Further to the above, the court referred to the case of ATTA V. ANNAN (1975) 1 GLR 366 in which the court held in respect of a customary marriage in which the grandfather of the wife sought to forcibly terminate the marriage that;
…the marriage could be terminated, only after an arbitration (to which must be invited members of the family of each spouse and neutral persons) had been conducted to find out whether any of the spouses had committed any marital offence. If an offence was proved, it was the duty of the arbitrators to try their utmost to effect a reconciliation between the spouses in a genuine attempt to salvage the marriage especially where there were issues of the marriage. After the arbitrators had ruled that the situation called for divorce, the spouses must then be given an opportunity to show whether any of them owed any amount or had any property belonging to the other. After settling all legitimate accounts between the spouses, the final act of divorce was then performed by the husband releasing her from conjugal obligation, either by chalking her or saying so in the presence of the gathering.
Yet another authority which the court resorted to, was “THE LAW OF FAMILY RELATIONS IN GHANA” in which learned author, W.C. Ekow Daniels at page 319 summarized JB Danquah’s extra-judicial divorce procedure which he extracted from the latter’s book, “AKAN LAWS AND CUSTOMS” as follows:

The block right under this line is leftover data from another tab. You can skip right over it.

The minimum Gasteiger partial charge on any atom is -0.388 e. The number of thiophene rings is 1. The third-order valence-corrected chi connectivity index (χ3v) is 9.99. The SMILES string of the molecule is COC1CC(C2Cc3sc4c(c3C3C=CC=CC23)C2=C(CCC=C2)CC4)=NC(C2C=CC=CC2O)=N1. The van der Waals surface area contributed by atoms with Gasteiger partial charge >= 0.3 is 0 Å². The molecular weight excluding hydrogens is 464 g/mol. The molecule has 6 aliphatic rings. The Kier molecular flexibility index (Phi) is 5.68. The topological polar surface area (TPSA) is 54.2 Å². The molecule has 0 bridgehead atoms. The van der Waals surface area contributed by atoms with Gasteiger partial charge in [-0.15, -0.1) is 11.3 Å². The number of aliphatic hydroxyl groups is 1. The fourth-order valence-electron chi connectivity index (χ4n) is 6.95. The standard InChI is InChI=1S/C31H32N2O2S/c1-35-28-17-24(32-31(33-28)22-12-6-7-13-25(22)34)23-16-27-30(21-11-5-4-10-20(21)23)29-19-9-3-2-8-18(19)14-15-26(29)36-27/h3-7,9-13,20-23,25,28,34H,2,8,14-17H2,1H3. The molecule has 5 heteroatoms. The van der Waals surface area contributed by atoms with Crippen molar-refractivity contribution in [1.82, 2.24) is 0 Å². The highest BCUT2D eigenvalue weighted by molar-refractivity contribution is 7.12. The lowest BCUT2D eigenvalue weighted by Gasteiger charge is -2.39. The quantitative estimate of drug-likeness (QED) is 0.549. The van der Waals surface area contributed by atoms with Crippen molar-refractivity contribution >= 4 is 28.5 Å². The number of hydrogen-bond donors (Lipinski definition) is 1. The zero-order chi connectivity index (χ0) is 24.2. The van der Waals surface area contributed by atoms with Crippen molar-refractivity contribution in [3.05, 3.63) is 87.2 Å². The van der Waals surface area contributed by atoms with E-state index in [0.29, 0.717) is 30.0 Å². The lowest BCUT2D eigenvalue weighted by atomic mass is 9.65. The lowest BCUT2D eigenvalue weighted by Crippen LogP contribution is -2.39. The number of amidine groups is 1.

Lodging a complaint by the aggrieved spouse to the family of the other spouse;
An opportunity is given for the formal hearing of the complaint and or the ground in support of the dispute;
The hearing of adjudication of the dispute is conducted in accordance with the rules of natural justice whereby either party is given the opportunity of stating his or her case and answer any counter-charges that may be levelled against him or her;
After that a serious attempt is made to reconcile the parties;
If both parties or either party to the marriage insists on terminating the marriage, then the next step will be;
The pronouncement or declaration that the marriage is dissolved.
Therefore applying the personal law of the parties thus the Akan customary law, the court held that the marriage between the parties was not resolved as there was a breach of natural justice per the fact that the wife was not heard during the said meeting for the marriage dissolution.